pg k Dpsr = going to Denpasar for ex!

    and good luck with the slang from each dialect!

  • Camden Luxford

    I’m loving the Peruvian slang – my favourite is “un chancae de a veinte” which means easy, not a problem, and draws its name from tiny little sweet pastries of twenty centimos each, devoured in one quick mouthful. I also love “Cánada” as slang for jail. “Where’s your son?” “Oh, he’s in Cánada”.

  • eileen

    Chile, land of Spanish slang also has Canadá for slang for jail, which comes from la cana, itself a mystery to me, but surely comes from coa, which is the jail-based slang. I’ve been told a lot of coa has Argentine crossover, but didn’t know it did with Peru as well!

  • Amanda

    in Bangla, the word “fourteen” and “f**k” are one extra ‘d’ away from each other.. so i’m super careful when I say “I want to go to road 14, please…”

  • sam

    Theres french verlan too which commes from the word l’envers or reverse. You reverse the syllables in words thus l’en-vers (silent s) becomes ver-lan. One good example is the word keuf, it means cop and comes from the english word fuck. Other frequently used words are meuf = femme, renoit = noire, beur = arabe, relou = lourd, cimer = merci etc..

  • Ryan

    I didn’t learn enough of the Thai language while teaching there but I was often told about the word play many Thai’s like to have fun with.

    Some phrases may just be strange sounding in traslation but others were downright goofy. For example, many people who think their English skills are poor will say “phuud pasa Anglit ngoo ngoo plahr plahr” which means, “I speak English snake snake fish fish.”

    I liked a few others like “jai yen” which means “cool heart” and is said in place of a phrase like ‘calm down.’ Also, a smooth talker was called “sweet mouth.” There were plenty more but my memory has failed me.

    …and I speak Thai snake snake fish fish

  • Rock

    Lolx Amanda .. b careful dude ;)

  • Kate

    I was going to mention “Fighting” in Korea but someone beat me to it! My other favorite is that Koreans throw in the English word “something” to substitute for things they’re embarrassed to say explicitly, namely for sex. My students giggle every time I use the word “something,” no matter how many times in a class I say it!!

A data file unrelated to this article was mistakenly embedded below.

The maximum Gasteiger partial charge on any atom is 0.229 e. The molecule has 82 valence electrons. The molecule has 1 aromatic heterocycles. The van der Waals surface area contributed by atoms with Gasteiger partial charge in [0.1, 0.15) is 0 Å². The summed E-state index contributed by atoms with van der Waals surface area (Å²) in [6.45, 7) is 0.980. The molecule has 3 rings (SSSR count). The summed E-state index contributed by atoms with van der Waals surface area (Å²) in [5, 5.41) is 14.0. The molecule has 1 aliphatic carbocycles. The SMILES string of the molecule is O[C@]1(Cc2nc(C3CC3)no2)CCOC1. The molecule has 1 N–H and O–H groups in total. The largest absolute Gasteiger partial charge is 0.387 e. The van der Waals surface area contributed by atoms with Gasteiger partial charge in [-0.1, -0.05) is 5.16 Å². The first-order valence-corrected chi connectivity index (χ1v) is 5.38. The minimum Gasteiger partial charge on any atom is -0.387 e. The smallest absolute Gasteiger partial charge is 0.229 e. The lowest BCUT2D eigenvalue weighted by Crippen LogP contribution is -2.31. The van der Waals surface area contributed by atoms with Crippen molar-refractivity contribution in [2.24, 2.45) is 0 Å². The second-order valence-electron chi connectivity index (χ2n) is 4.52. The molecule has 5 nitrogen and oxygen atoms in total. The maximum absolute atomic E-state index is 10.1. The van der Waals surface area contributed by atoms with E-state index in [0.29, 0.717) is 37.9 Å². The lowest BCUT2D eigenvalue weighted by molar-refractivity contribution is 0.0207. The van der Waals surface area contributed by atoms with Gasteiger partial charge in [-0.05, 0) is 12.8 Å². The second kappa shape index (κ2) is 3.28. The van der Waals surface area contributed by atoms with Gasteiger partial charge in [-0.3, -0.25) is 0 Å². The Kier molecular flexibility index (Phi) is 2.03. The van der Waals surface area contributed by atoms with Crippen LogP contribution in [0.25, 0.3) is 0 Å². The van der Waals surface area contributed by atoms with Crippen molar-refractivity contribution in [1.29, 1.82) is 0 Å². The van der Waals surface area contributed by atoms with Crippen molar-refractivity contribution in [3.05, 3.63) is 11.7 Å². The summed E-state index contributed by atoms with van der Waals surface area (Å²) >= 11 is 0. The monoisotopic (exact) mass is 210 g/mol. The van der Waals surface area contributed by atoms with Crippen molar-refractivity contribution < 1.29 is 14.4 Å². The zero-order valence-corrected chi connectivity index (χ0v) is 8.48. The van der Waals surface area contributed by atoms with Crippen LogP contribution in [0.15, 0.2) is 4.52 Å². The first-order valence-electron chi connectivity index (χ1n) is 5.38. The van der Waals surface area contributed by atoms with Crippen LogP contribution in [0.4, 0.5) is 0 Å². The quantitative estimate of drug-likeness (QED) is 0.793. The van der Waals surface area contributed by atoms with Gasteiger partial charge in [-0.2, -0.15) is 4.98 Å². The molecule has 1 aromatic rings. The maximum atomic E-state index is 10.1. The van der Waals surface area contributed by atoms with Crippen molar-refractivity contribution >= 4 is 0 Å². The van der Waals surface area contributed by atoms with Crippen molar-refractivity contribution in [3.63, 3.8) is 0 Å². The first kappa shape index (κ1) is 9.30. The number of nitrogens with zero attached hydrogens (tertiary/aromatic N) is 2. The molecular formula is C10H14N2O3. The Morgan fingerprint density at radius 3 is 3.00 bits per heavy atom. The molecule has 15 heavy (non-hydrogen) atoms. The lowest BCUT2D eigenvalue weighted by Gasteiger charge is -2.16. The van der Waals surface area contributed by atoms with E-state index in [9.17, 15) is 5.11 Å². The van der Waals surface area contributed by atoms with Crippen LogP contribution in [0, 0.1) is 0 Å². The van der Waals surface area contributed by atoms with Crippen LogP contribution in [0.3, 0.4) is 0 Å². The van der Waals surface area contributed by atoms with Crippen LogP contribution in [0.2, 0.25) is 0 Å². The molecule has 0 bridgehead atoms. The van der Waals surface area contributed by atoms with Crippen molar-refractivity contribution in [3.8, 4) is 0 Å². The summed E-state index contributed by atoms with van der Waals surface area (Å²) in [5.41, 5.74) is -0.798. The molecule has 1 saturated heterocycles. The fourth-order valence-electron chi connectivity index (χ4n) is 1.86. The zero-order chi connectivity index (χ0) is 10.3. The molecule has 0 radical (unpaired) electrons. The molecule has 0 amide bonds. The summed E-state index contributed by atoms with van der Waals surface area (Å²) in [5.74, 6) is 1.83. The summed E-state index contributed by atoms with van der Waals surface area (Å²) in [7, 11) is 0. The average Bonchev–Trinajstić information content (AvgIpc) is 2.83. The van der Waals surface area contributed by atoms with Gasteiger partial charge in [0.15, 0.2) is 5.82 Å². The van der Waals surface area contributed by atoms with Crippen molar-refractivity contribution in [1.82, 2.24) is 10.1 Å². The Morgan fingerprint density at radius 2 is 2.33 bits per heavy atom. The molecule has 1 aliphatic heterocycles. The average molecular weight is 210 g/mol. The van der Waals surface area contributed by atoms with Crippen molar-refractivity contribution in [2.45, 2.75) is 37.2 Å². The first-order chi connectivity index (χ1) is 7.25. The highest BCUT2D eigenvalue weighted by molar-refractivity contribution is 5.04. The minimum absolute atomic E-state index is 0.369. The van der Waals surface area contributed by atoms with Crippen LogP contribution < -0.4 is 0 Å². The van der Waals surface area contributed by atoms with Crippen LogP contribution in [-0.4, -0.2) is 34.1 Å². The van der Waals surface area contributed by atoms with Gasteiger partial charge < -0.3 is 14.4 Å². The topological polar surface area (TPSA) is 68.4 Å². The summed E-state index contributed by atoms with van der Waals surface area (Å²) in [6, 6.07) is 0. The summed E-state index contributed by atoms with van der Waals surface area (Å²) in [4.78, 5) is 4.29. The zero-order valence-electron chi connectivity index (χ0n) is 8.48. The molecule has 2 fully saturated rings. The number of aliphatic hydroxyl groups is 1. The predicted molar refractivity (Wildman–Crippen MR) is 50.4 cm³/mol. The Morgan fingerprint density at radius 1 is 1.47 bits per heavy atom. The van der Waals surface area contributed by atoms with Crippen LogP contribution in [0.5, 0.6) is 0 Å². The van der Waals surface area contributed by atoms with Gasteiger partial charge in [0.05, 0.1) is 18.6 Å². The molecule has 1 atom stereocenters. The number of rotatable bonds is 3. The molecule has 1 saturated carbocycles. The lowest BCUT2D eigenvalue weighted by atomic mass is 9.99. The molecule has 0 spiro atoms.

• Flash Animations

    I also want to learn some new Slangs and Idioms to improve my English. I think, the best way to improve your English is Talking with other people in English; that’d defentiy helps you improving your English.

  • Mark

    I am South African and can attest to the fact that certain South African slang words have become such a part of the language that one doesn’t even realise that they are slang! For example, one could say ‘just now’, which is a little bit later than ‘now now’. You try telling a South African that uses the term ‘just now’ that it isn’t used internationally and watch their surprise. Also, Afrikaners have the tradition of referring to elders as uncle or aunt/auntie (as in Uncle Mike or Aunt Hilda) even if they aren’t related, it derives from the tradition in the Afrikaans language of calling someone older ‘oom’ (pronounce the oo like in poor) and ‘tannie’ (tunn-ee). Many (especially English speakers) don’t enjoy this however, and one should always ask how people prefer to be addressed.

  • Lin Robinson

    Very true, and probably universal. Note how wrong you could go with something like “screw up” in English.
    In my book Mexican Slang 101 I mention a lot of those. The idea that “padre” means “cool”, but “madre” has so many negative and even unrpintable variations is weird enough, but then you get to things like “a la Madre” or “me vale madre” being very depreciative, while “a todo Madre” or “no tiene madre” are very positive.

    • Dick Damron

      got the book…need the t shirt……………dd